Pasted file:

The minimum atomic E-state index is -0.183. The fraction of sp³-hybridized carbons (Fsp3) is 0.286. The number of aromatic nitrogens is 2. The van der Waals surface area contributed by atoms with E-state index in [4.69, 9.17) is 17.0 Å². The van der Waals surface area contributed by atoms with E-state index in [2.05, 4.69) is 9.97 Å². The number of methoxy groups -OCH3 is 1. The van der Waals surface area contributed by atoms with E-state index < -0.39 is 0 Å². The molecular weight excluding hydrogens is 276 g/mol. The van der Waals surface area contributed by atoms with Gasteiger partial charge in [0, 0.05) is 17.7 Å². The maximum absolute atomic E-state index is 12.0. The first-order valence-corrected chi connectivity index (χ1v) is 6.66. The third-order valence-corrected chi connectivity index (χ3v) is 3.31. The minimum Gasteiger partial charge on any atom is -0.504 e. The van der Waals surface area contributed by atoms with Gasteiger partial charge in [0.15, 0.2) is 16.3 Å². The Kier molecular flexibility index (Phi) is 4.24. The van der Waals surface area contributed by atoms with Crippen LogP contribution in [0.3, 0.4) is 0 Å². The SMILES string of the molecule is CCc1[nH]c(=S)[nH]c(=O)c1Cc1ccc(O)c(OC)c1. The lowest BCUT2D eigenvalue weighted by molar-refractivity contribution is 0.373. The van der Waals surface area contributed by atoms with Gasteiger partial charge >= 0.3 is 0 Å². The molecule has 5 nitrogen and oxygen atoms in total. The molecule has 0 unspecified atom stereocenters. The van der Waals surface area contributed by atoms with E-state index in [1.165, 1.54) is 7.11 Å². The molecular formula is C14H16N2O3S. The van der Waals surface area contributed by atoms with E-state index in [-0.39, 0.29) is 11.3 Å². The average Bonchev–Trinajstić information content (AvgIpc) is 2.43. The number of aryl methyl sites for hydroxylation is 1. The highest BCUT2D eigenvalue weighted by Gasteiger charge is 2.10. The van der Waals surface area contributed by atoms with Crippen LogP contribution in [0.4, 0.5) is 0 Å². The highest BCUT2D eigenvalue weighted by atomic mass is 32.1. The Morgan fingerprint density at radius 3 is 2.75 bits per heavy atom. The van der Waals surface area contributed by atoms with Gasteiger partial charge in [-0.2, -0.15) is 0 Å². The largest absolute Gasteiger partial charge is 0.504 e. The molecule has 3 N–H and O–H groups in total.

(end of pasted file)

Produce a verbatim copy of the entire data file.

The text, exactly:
The minimum atomic E-state index is -0.183. The fraction of sp³-hybridized carbons (Fsp3) is 0.286. The number of aromatic nitrogens is 2. The van der Waals surface area contributed by atoms with E-state index in [4.69, 9.17) is 17.0 Å². The van der Waals surface area contributed by atoms with E-state index in [2.05, 4.69) is 9.97 Å². The number of methoxy groups -OCH3 is 1. The van der Waals surface area contributed by atoms with E-state index < -0.39 is 0 Å². The molecular weight excluding hydrogens is 276 g/mol. The van der Waals surface area contributed by atoms with Gasteiger partial charge in [0, 0.05) is 17.7 Å². The maximum absolute atomic E-state index is 12.0. The first-order valence-corrected chi connectivity index (χ1v) is 6.66. The third-order valence-corrected chi connectivity index (χ3v) is 3.31. The minimum Gasteiger partial charge on any atom is -0.504 e. The van der Waals surface area contributed by atoms with Gasteiger partial charge in [0.15, 0.2) is 16.3 Å². The Kier molecular flexibility index (Phi) is 4.24. The van der Waals surface area contributed by atoms with Crippen LogP contribution in [0.3, 0.4) is 0 Å². The SMILES string of the molecule is CCc1[nH]c(=S)[nH]c(=O)c1Cc1ccc(O)c(OC)c1. The lowest BCUT2D eigenvalue weighted by molar-refractivity contribution is 0.373. The van der Waals surface area contributed by atoms with Gasteiger partial charge >= 0.3 is 0 Å². The molecule has 5 nitrogen and oxygen atoms in total. The molecule has 0 unspecified atom stereocenters. The van der Waals surface area contributed by atoms with E-state index in [1.165, 1.54) is 7.11 Å². The molecular formula is C14H16N2O3S. The van der Waals surface area contributed by atoms with E-state index in [-0.39, 0.29) is 11.3 Å². The average Bonchev–Trinajstić information content (AvgIpc) is 2.43. The number of aryl methyl sites for hydroxylation is 1. The highest BCUT2D eigenvalue weighted by Gasteiger charge is 2.10. The van der Waals surface area contributed by atoms with Crippen LogP contribution in [0.4, 0.5) is 0 Å². The highest BCUT2D eigenvalue weighted by atomic mass is 32.1. The Morgan fingerprint density at radius 3 is 2.75 bits per heavy atom. The van der Waals surface area contributed by atoms with Gasteiger partial charge in [-0.2, -0.15) is 0 Å². The largest absolute Gasteiger partial charge is 0.504 e. The molecule has 3 N–H and O–H groups in total.